While you might expect action and thrills from a political thriller, with this one, you also get great acting. Penn, one of the greatest actors working today, takes his clichéd character (the no-nonsense law enforcement officer with a troubled past) and makes him admirably human. And although, Penn is outspoken about his political beliefs in real life, he is never allowed to bring them into this movie. Kidman is equally good, conveying mystery and terror, often at the same time. Even the supporting cast is populated with good actors, with most, no matter how small the part, being given enough personality to bring them to life, rather than just being the two-dimensional cardboard cutouts that we're used to in the backgrounds of movies like this one.

Pollack gives the movie an edge by creating a sense of urgency that is carried throughout most of the film. He also makes good use of the real United Nations, being the first filmmaker to ever be allowed to shoot a movie inside the building. If this is going to be the last movie he directs, at least he'll go out with a good one.

A sure sign of a good thriller is when the outcome is kept unknown. If you know how it's going to end, there are no thrills. I can honestly say, that with The Interpreter, I didn't know the ending. I had my guesses, but it wasn't until the final climatic moments that I knew whether I was right or not. In a time when most movies broadcast their endings from the moment the lights go down, that's a rarity, indeed.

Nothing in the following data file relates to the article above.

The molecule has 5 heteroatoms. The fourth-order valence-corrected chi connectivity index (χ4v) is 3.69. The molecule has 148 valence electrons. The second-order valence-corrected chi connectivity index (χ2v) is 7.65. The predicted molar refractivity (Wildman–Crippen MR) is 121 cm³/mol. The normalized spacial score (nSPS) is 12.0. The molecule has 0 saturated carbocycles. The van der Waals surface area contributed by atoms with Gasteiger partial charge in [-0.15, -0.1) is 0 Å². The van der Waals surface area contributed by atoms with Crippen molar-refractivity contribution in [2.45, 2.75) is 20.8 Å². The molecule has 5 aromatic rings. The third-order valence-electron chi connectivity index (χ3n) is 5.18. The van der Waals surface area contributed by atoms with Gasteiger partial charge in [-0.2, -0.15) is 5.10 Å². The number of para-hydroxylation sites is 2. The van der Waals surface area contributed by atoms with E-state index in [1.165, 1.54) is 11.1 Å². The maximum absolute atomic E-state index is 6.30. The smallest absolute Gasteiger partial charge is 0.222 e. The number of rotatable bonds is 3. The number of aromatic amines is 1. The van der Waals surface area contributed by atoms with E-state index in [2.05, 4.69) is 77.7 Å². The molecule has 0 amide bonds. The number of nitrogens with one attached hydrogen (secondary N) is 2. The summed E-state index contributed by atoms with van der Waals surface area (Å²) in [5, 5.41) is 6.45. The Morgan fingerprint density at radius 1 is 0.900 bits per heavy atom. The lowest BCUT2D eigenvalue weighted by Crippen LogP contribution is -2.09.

Reviewed on: April 24th, 2005
Sean Penn and Nicole Kidman in The Interpreter.

Sean Penn and Nicole Kidman in The Interpreter.

A good ending to a mystery is when the ending makes all of the puzzle pieces suddenly fit together. The Interpreter does just that. It is a series of twists and turns that ends right where it begins.

Pollack loves New York. So many of his movies are set there. He uses New York even better than Woody Allen. He also must love this particular piece of dialogue, "You think not getting caught in a lie is the same thing as telling the truth?" It is used in this movie and in his Three Days of the Condor (1975).